Archive - Mar 2007

March 20th

Retired Teachers

At noon today, I spoke to a retired teachers group in Grand Forks. Most such groups are pretty tame. This one was not. They were lively and fun.

I gave them a choice: I could give them the talk I have given other teacher groups about the value of teaching (it's more interesting than it sounds, at least I think so), a standard gardening talk, or I could talk about China. It was pretty much unanimous: China.


Lavelle E. Neal II writes a good piece on the issue of Carlos Silva.

There are times when pitchers just plain lose their mental edge and never get it back. I think that is what has happened to Silva. Don't feel sorry for him, he has a guaranteed $4.5 million contract for this year. He should be set for life whether or not he gets his edge back.

Twins blogs

In addition to the Star Tribune's excellent coverage of the Twins, I have been reading some of the weblogs that have popped up in the past few months.

Howard Sinker used to cover the Twins for the Tribune, and has now moved on to academics, but he has returned as a fan to register his commentary.

Joe Christenson is a good writer who covers the national baseball scene for the Trib.

March 19th

St. John's

Went to speak this weekend at a Master Gardener's workshop on the campus of St. John's University near St. Cloud. The building where the workshop was held was near the famous modern chapel at St. John's. 

March 15th

Winter returns

Went to Fed Ex in Grand Forks this morning to pick up some more plants, and boy, did it get nasty. I couldn't see more than an 1/8 of a mile.

I was pulling for the storm to hit at home so that more snow could melt off into my swamp, but I returned to find there were only four inches or so here. Pretty feeble.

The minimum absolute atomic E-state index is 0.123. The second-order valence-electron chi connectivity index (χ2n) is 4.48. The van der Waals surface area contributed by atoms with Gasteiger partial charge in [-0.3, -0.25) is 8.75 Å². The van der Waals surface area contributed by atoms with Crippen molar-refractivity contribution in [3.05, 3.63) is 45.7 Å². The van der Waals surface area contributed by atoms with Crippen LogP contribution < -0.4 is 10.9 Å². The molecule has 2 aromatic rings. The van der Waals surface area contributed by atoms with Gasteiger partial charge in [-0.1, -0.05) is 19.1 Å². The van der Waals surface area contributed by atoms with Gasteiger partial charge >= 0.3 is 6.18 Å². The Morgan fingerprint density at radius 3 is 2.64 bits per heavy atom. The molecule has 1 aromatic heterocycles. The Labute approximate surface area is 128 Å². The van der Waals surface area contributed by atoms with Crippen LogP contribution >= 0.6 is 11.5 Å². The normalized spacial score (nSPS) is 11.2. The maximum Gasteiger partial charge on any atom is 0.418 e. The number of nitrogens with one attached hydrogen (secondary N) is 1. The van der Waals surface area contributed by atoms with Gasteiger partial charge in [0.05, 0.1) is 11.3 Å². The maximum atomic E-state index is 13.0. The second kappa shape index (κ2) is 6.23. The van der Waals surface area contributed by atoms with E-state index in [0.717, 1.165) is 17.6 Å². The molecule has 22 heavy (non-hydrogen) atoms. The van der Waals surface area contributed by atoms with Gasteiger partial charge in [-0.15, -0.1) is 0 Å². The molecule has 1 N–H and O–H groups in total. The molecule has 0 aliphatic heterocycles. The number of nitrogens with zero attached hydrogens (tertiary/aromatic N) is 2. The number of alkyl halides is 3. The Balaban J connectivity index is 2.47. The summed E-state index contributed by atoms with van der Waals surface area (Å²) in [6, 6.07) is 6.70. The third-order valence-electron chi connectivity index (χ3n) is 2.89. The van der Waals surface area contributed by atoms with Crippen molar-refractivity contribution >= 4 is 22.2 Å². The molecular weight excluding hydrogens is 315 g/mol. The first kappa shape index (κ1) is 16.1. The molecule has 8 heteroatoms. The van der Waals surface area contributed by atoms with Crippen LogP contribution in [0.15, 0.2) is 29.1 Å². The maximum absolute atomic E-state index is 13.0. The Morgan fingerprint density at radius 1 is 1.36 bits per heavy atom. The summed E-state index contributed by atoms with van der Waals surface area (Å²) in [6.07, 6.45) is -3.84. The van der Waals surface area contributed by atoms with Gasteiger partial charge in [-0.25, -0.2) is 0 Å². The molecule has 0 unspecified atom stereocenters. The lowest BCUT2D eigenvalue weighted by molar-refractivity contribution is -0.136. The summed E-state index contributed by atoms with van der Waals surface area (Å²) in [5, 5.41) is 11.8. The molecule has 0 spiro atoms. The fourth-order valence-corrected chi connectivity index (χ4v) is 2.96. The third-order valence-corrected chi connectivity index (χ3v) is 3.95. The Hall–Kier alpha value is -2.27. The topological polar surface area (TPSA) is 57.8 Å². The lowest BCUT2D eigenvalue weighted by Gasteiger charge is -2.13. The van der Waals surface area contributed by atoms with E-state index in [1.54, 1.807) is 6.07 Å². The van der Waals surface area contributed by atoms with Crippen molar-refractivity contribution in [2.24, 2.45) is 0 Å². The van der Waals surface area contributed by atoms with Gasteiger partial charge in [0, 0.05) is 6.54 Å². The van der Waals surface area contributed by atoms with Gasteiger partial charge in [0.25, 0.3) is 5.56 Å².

March lurches onward.

March 14th

A pause in the melt

A little water ran today, but not much. The wind is from the north, and it cooled down. Frozen ridges of mud on the road, ice covered runoff in the ditches, a little too chilly to be outside with a t-shirt on.

March 13th

Visit to the Hilton

It was time for a visit to the Hilton again today. It was good to see that some of the residents who had looked in such tough shape last time I was in had perked up.

Aunt Olla has a new roomate, Bernice. They get along famously.

The sidewalks were melted off enough for us to go uptown for coffee and pie, then over the Encore for some used clothes and down to the grocery store for some cheese. Bernice brought in an icebox which she will share with Olla. Olla used to store her cheese down in the kitchen, but now she will have it right in the room.

Swans return

This morning, I heard the familiar honking and soon saw three stately swans circling the swamp. Alas, there is not enough water there for them to land in their old home. Right now, I think they are looking for blue ice. They poke their heads through and dig around the bottoms for plant roots. They can't do that if there's no water and the swamp bottom is frozen solid. Sad! I do hope the swans remember their old swamp when it fills up again.

March 12th

Days of slop

Ah, March in Minnesota. Excruciating, tantalizing, demoralizing--and dangerous! I nearly fell twice today on patches of ice, and this has been a daily occurance. I can't wait until I get brittle hips.

I decided to quit burning wood today after wading through ankle deep slop to load the stove. That's enough.

Heard the first geese overhead today. Not flocks, but just a few stragglers looking around for open water.

March 11th


Yesterday morning, I was due at nine in the morning at the Underwood school to speak to a master gardener program for Otter Tail County. I always manage to leave late enough so that getting there on time becomes a little dicey. It was a solid, two-hour drive, and the occasional fog made me go slow at times.

What a beautiful drive! Rollag, Pelican Rapids--beautiful area. The trees were covered with frost. The sun was breaking in and out of the fog. If I had brought my camera along, I wouldn't have made it in time to the speech as many of the scenes were dramatic.